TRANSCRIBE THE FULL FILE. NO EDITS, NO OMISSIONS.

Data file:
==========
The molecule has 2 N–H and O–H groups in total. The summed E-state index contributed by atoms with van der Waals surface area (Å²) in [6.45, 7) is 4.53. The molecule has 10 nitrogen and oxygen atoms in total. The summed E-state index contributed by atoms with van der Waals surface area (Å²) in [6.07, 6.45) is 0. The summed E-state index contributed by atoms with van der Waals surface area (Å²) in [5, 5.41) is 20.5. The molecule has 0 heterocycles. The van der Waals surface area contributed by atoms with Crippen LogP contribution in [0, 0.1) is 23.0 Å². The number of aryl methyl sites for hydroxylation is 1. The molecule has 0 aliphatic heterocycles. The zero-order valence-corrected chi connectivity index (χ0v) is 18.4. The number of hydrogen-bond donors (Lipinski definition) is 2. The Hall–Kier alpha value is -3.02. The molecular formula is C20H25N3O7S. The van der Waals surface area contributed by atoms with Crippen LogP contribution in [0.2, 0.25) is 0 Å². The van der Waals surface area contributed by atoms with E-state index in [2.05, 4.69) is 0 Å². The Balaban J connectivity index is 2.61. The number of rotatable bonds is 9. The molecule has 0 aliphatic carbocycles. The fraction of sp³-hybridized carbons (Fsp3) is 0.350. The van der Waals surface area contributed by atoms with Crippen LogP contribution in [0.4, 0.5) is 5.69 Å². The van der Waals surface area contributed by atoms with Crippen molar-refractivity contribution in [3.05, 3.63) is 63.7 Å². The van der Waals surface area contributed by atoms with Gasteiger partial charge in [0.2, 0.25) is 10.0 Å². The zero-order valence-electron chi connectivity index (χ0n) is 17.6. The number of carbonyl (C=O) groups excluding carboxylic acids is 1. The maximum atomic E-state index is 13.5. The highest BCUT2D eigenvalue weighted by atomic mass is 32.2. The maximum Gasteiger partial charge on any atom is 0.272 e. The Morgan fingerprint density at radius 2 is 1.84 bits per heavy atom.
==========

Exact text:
The molecule has 2 N–H and O–H groups in total. The summed E-state index contributed by atoms with van der Waals surface area (Å²) in [6.45, 7) is 4.53. The molecule has 10 nitrogen and oxygen atoms in total. The summed E-state index contributed by atoms with van der Waals surface area (Å²) in [6.07, 6.45) is 0. The summed E-state index contributed by atoms with van der Waals surface area (Å²) in [5, 5.41) is 20.5. The molecule has 0 heterocycles. The van der Waals surface area contributed by atoms with Crippen LogP contribution in [0, 0.1) is 23.0 Å². The number of aryl methyl sites for hydroxylation is 1. The molecule has 0 aliphatic heterocycles. The zero-order valence-corrected chi connectivity index (χ0v) is 18.4. The number of hydrogen-bond donors (Lipinski definition) is 2. The Hall–Kier alpha value is -3.02. The molecular formula is C20H25N3O7S. The van der Waals surface area contributed by atoms with Crippen LogP contribution in [0.2, 0.25) is 0 Å². The van der Waals surface area contributed by atoms with E-state index in [2.05, 4.69) is 0 Å². The Balaban J connectivity index is 2.61. The number of rotatable bonds is 9. The molecule has 0 aliphatic carbocycles. The fraction of sp³-hybridized carbons (Fsp3) is 0.350. The van der Waals surface area contributed by atoms with Crippen LogP contribution in [0.4, 0.5) is 5.69 Å². The van der Waals surface area contributed by atoms with Crippen molar-refractivity contribution in [3.05, 3.63) is 63.7 Å². The van der Waals surface area contributed by atoms with Gasteiger partial charge in [0.2, 0.25) is 10.0 Å². The zero-order valence-electron chi connectivity index (χ0n) is 17.6. The number of carbonyl (C=O) groups excluding carboxylic acids is 1. The maximum atomic E-state index is 13.5. The highest BCUT2D eigenvalue weighted by atomic mass is 32.2. The maximum Gasteiger partial charge on any atom is 0.272 e. The Morgan fingerprint density at radius 2 is 1.84 bits per heavy atom.